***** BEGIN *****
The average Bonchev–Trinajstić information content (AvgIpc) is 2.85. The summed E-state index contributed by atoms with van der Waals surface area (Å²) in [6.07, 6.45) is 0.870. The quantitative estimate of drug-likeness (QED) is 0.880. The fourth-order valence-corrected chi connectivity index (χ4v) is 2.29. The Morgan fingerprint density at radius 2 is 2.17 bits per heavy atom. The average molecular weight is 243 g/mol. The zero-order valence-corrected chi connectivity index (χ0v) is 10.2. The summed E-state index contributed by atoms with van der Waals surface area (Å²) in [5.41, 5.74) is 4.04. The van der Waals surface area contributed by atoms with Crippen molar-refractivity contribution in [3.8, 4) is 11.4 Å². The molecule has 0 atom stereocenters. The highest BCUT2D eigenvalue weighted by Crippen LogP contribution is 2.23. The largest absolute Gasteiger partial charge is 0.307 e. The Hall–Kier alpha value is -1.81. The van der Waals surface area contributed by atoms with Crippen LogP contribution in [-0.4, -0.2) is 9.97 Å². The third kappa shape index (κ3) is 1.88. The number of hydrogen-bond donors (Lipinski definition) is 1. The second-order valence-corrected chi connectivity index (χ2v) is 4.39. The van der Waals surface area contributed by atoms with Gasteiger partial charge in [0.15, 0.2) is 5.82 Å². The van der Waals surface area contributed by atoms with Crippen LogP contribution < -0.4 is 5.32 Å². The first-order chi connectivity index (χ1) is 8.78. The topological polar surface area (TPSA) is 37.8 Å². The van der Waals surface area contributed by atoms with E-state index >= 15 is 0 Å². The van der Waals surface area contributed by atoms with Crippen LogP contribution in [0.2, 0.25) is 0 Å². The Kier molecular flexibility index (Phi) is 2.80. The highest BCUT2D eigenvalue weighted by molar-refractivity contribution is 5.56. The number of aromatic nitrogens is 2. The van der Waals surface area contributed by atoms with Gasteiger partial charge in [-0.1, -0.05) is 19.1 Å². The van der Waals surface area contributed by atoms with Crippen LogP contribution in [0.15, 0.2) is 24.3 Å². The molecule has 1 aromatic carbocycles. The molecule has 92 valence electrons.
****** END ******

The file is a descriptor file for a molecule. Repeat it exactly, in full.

The average Bonchev–Trinajstić information content (AvgIpc) is 2.85. The summed E-state index contributed by atoms with van der Waals surface area (Å²) in [6.07, 6.45) is 0.870. The quantitative estimate of drug-likeness (QED) is 0.880. The fourth-order valence-corrected chi connectivity index (χ4v) is 2.29. The Morgan fingerprint density at radius 2 is 2.17 bits per heavy atom. The average molecular weight is 243 g/mol. The zero-order valence-corrected chi connectivity index (χ0v) is 10.2. The summed E-state index contributed by atoms with van der Waals surface area (Å²) in [5.41, 5.74) is 4.04. The van der Waals surface area contributed by atoms with Crippen molar-refractivity contribution in [3.8, 4) is 11.4 Å². The molecule has 0 atom stereocenters. The highest BCUT2D eigenvalue weighted by Crippen LogP contribution is 2.23. The largest absolute Gasteiger partial charge is 0.307 e. The Hall–Kier alpha value is -1.81. The van der Waals surface area contributed by atoms with Crippen LogP contribution in [-0.4, -0.2) is 9.97 Å². The third kappa shape index (κ3) is 1.88. The number of hydrogen-bond donors (Lipinski definition) is 1. The second-order valence-corrected chi connectivity index (χ2v) is 4.39. The van der Waals surface area contributed by atoms with Gasteiger partial charge in [0.15, 0.2) is 5.82 Å². The van der Waals surface area contributed by atoms with Crippen LogP contribution < -0.4 is 5.32 Å². The first-order chi connectivity index (χ1) is 8.78. The topological polar surface area (TPSA) is 37.8 Å². The van der Waals surface area contributed by atoms with E-state index >= 15 is 0 Å². The van der Waals surface area contributed by atoms with Crippen LogP contribution in [0.2, 0.25) is 0 Å². The Kier molecular flexibility index (Phi) is 2.80. The highest BCUT2D eigenvalue weighted by molar-refractivity contribution is 5.56. The number of aromatic nitrogens is 2. The van der Waals surface area contributed by atoms with Gasteiger partial charge in [-0.1, -0.05) is 19.1 Å². The van der Waals surface area contributed by atoms with Crippen LogP contribution in [0.15, 0.2) is 24.3 Å². The molecule has 1 aromatic carbocycles. The molecule has 92 valence electrons.